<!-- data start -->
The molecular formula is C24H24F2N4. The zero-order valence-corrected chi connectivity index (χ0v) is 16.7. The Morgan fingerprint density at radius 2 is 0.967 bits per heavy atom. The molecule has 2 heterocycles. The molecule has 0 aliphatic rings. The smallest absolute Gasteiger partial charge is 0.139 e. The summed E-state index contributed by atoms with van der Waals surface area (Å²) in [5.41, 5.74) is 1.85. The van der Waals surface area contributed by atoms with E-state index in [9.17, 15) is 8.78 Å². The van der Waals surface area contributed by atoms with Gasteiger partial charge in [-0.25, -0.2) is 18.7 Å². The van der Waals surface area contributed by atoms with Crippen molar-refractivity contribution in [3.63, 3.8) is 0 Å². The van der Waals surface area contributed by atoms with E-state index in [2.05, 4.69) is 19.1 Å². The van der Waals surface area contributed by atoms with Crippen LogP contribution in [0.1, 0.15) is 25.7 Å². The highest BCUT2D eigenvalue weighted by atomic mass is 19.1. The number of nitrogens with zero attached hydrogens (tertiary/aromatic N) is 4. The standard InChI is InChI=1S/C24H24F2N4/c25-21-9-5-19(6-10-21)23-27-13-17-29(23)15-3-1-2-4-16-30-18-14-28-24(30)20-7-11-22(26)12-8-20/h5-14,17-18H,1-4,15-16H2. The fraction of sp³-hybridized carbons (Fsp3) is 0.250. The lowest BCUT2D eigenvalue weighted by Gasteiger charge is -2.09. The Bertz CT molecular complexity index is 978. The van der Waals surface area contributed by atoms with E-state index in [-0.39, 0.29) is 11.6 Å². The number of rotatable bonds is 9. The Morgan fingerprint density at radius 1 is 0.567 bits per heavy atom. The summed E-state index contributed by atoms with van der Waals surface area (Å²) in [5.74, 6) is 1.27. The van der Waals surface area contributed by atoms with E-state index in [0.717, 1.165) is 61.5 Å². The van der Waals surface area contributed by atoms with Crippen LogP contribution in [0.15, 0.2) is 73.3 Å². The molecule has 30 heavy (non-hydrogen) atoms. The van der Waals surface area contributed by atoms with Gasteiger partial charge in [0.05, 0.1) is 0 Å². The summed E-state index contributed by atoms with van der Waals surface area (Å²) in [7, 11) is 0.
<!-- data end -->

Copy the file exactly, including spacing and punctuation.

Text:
The molecular formula is C24H24F2N4. The zero-order valence-corrected chi connectivity index (χ0v) is 16.7. The Morgan fingerprint density at radius 2 is 0.967 bits per heavy atom. The molecule has 2 heterocycles. The molecule has 0 aliphatic rings. The smallest absolute Gasteiger partial charge is 0.139 e. The summed E-state index contributed by atoms with van der Waals surface area (Å²) in [5.41, 5.74) is 1.85. The van der Waals surface area contributed by atoms with E-state index in [9.17, 15) is 8.78 Å². The van der Waals surface area contributed by atoms with Gasteiger partial charge in [-0.25, -0.2) is 18.7 Å². The van der Waals surface area contributed by atoms with Crippen molar-refractivity contribution in [3.63, 3.8) is 0 Å². The van der Waals surface area contributed by atoms with E-state index in [2.05, 4.69) is 19.1 Å². The van der Waals surface area contributed by atoms with Crippen LogP contribution in [0.1, 0.15) is 25.7 Å². The highest BCUT2D eigenvalue weighted by atomic mass is 19.1. The number of nitrogens with zero attached hydrogens (tertiary/aromatic N) is 4. The standard InChI is InChI=1S/C24H24F2N4/c25-21-9-5-19(6-10-21)23-27-13-17-29(23)15-3-1-2-4-16-30-18-14-28-24(30)20-7-11-22(26)12-8-20/h5-14,17-18H,1-4,15-16H2. The fraction of sp³-hybridized carbons (Fsp3) is 0.250. The lowest BCUT2D eigenvalue weighted by Gasteiger charge is -2.09. The Bertz CT molecular complexity index is 978. The van der Waals surface area contributed by atoms with E-state index in [-0.39, 0.29) is 11.6 Å². The number of rotatable bonds is 9. The Morgan fingerprint density at radius 1 is 0.567 bits per heavy atom. The summed E-state index contributed by atoms with van der Waals surface area (Å²) in [5.74, 6) is 1.27. The van der Waals surface area contributed by atoms with E-state index in [0.717, 1.165) is 61.5 Å². The van der Waals surface area contributed by atoms with Crippen LogP contribution in [0.15, 0.2) is 73.3 Å². The molecule has 30 heavy (non-hydrogen) atoms. The van der Waals surface area contributed by atoms with Gasteiger partial charge in [0.05, 0.1) is 0 Å². The summed E-state index contributed by atoms with van der Waals surface area (Å²) in [7, 11) is 0.